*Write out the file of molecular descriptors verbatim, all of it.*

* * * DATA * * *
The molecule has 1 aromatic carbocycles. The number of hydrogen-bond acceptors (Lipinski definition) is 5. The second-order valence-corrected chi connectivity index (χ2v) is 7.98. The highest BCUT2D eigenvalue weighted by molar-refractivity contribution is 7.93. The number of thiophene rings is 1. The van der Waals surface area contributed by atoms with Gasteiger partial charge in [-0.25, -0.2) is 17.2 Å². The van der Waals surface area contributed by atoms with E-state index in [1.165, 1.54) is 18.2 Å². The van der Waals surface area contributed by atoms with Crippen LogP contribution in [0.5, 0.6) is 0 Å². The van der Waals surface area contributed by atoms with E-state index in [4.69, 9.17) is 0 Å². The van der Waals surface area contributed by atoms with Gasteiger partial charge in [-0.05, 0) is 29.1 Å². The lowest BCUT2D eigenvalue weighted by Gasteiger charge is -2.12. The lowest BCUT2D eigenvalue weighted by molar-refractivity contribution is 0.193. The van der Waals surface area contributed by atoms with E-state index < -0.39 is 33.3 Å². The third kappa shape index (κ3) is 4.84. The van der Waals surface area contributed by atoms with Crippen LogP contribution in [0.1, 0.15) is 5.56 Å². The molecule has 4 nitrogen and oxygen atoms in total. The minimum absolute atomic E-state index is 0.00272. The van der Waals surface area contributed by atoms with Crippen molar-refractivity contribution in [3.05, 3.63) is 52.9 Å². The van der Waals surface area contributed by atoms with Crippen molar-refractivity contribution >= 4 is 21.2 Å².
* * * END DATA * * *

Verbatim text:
The molecule has 1 aromatic carbocycles. The number of hydrogen-bond acceptors (Lipinski definition) is 5. The second-order valence-corrected chi connectivity index (χ2v) is 7.98. The highest BCUT2D eigenvalue weighted by molar-refractivity contribution is 7.93. The number of thiophene rings is 1. The van der Waals surface area contributed by atoms with Gasteiger partial charge in [-0.25, -0.2) is 17.2 Å². The van der Waals surface area contributed by atoms with E-state index in [1.165, 1.54) is 18.2 Å². The van der Waals surface area contributed by atoms with Crippen LogP contribution in [0.5, 0.6) is 0 Å². The van der Waals surface area contributed by atoms with E-state index in [4.69, 9.17) is 0 Å². The van der Waals surface area contributed by atoms with Gasteiger partial charge in [-0.05, 0) is 29.1 Å². The lowest BCUT2D eigenvalue weighted by Gasteiger charge is -2.12. The lowest BCUT2D eigenvalue weighted by molar-refractivity contribution is 0.193. The van der Waals surface area contributed by atoms with E-state index < -0.39 is 33.3 Å². The third kappa shape index (κ3) is 4.84. The van der Waals surface area contributed by atoms with Crippen LogP contribution in [0.1, 0.15) is 5.56 Å². The molecule has 4 nitrogen and oxygen atoms in total. The minimum absolute atomic E-state index is 0.00272. The van der Waals surface area contributed by atoms with Crippen molar-refractivity contribution in [3.05, 3.63) is 52.9 Å². The van der Waals surface area contributed by atoms with Crippen molar-refractivity contribution >= 4 is 21.2 Å².